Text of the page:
What made it special? The changes were small for the most part, but still welcome. Outside of a faster processor (hence the “S” in “iPhone 3GS”) you gained voice control, a compass, accessibility features, Nike+ iPod integration, and all the benefits of iOS 3 (though we had to wait longer for MMS). The camera resolution also increased to 3 megapixels, and Apple added video recording and a useful tap-to-zoom feature.
And what didn’t: Voice and data quality were the same, we still didn’t have a flash for the camera, and multitasking remained absent at a time when many competing devices offered it.
CNET review bottom line: The iPhone 3GS doesn’t make the same grand leap that the iPhone 3G made from the first-generation model, but the latest Apple handset is still a compelling upgrade for some users. The iPhone 3GS is faster and we appreciate the new features and extended battery life, but call quality and 3G reception still need improvement.
Release date: June 24, 2010
Original cost: $199 (16GB) or $299 (32GB)
Colors and design: Again, you could get it in black and white, though the latter didn’t go on saleuntil almost a year later. The design was almost completely new, with sharper edges, a more rectangular shape, and a flat glass covering on the back side. A new antenna also circled the full exterior, which would quickly prove to be problematic.
What made it special? Actually, there was quite a lot to like. It offered the biggest upgrade yet, starting with the benefits of iOS 4. Among other things, that software update brought multitasking, home-screen folders and wallpaper, e-mail improvements, a camera zoom, an enhanced Universal Search, geolocation, text-message search, and a better spell check.
The new design also delivered a 5-megapixel camera, a front-facing VGA shooter, a camera flash, a three-axis gyroscope, the superior Retina Display, and FaceTime video calling. We also got longer battery life and sharper AT&T call quality, at least when we could make a call.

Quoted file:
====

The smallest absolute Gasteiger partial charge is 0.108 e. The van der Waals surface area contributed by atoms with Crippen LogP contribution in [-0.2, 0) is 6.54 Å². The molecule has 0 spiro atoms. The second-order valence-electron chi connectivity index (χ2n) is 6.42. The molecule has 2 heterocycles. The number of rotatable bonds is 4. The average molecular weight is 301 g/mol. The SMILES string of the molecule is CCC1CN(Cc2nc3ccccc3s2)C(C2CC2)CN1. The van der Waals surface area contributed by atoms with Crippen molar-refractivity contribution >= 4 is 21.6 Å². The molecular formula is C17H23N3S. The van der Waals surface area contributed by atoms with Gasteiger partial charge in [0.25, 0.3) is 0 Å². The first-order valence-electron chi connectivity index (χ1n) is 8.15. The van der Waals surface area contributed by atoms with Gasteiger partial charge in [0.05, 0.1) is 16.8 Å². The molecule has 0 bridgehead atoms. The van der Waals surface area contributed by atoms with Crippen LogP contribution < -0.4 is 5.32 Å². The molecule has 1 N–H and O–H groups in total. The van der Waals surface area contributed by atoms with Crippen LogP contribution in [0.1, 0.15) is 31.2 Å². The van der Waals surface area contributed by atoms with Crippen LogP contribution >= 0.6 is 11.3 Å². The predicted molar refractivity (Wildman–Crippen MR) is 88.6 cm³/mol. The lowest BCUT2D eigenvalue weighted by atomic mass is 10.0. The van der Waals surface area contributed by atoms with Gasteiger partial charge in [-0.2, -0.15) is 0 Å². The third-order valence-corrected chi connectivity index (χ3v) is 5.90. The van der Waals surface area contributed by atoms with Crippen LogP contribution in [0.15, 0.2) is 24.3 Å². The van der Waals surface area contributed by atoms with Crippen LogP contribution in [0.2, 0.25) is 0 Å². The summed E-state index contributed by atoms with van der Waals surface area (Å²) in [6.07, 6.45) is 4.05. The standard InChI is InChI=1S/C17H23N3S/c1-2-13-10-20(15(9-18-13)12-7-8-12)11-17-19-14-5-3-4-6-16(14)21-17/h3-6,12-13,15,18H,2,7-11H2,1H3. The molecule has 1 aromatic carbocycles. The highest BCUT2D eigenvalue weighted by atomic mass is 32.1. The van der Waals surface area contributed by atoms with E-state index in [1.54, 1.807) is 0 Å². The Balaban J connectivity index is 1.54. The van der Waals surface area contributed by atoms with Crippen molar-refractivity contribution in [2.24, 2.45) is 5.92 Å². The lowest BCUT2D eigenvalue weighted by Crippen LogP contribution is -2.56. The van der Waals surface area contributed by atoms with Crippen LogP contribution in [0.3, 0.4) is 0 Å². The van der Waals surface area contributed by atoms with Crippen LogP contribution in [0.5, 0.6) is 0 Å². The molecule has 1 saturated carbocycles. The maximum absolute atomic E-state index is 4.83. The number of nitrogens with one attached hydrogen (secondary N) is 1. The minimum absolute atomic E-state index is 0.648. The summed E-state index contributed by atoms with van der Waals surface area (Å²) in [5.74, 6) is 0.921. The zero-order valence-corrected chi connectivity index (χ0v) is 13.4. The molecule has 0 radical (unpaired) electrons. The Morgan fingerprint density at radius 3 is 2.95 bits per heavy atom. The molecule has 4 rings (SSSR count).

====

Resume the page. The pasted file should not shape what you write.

And what didn’t: Even before the device went on sale, users and reviewers started complaining that the design of the antenna was causing serious issues with call and data quality. As CNET later found, reception would cut out if you touched a gap in the antenna on the phone’s left side. Apple denied that there was anything wrong at first, but it issued a software update and called a press conference three weeks later to address the concerns over what it called “antennagate.” Though CEO Steve Jobs continued to deflect criticism of the handset’s design, Apple issued free cases for a limited time. Those cases, or even a piece of tape over the gap, solved the attenuation problems.
Multitasking, though welcome, entailed some trade-offs, and FaceTime was available only over W-Fi. Also, our hopes for a 64GB model were dashed.
CNET review bottom line: With the iPhone 4, Apple again shows that it is a powerful player in the smartphone wars. It won’t be for everyone, the call quality and reception vary if you don’t use a case, and AT&T’s network remains a sticking point, but the handset’s striking design, loaded feature set, and generally agreeable performance make it the best iPhone yet.
Verizon iPhone 4
Release date: February 10, 2011
Original cost: $199 (16GB) or $299 (32GB)
Colors and design: Almost identical to the AT&T model, though Apple moved the ringer mute switch on the left side slightly closer to the volume controls.
What made it special: Though essentially the same as the AT&T handset, Verizon added a wireless hot spot feature for up to five devices. AT&T later added that feature as well, but AT&T limited the number of devices it could support to three.
And what didn’t: Because of the way Verizon’s CDMA technology operates, Big Red’s phone can’t support simultaneous voice and data. That’s means you can’t stay on a call and locate a restaurant’s location on Google Maps at the same time. Also, the handset is not dual-mode (CDMA/GSM), so coverage outside ofNorth America is limited.
CNET review bottom line: The Verizon iPhone 4 has much in common with its AT&T counterpart, but varying features and different performance give it enough room to stand apart. It won’t vastly change your iPhone experience, but we welcome the consumer choice that it brings.
Release date: October 14, 2011
Original cost: $199 (16GB), $299 (32GB), or $399 (64GB)
Colors and design: Outside of some internal modifications to the antenna and a different location for the ambient light sensor, no changes from the iPhone 4.
What made it special: For the first time the iPhone came to Sprint (AT&T and Verizon got it, as well). What’s more, we finally got a 64GB model. New features included the Siri voice assistant, a faster dual-core processor, and an 8-megapixel camera. The 4S also was the first iPhone to come integrated with iOS 5, which brought changes like a long-awaited notifications center, iMessage, camera editing controls, Twitter integration, and wireless software updates and device activations.
And what didn’t: The iPhone 4S wasn’t the 4G we hoped and the 3.5-inch screen size was unchanged even as most rival Android devices crept above the 4-inch mark.
CNET review bottom line: The iPhone 4S isn’t the king of cell phones, but it’s part of the royal family nonetheless. Even without 4G and a giant screen, this phone’s smart(ass) voice assistant, Siri, the benefits of iOS 5, and its spectacular camera make it a top choice for anyone ready to upgrade.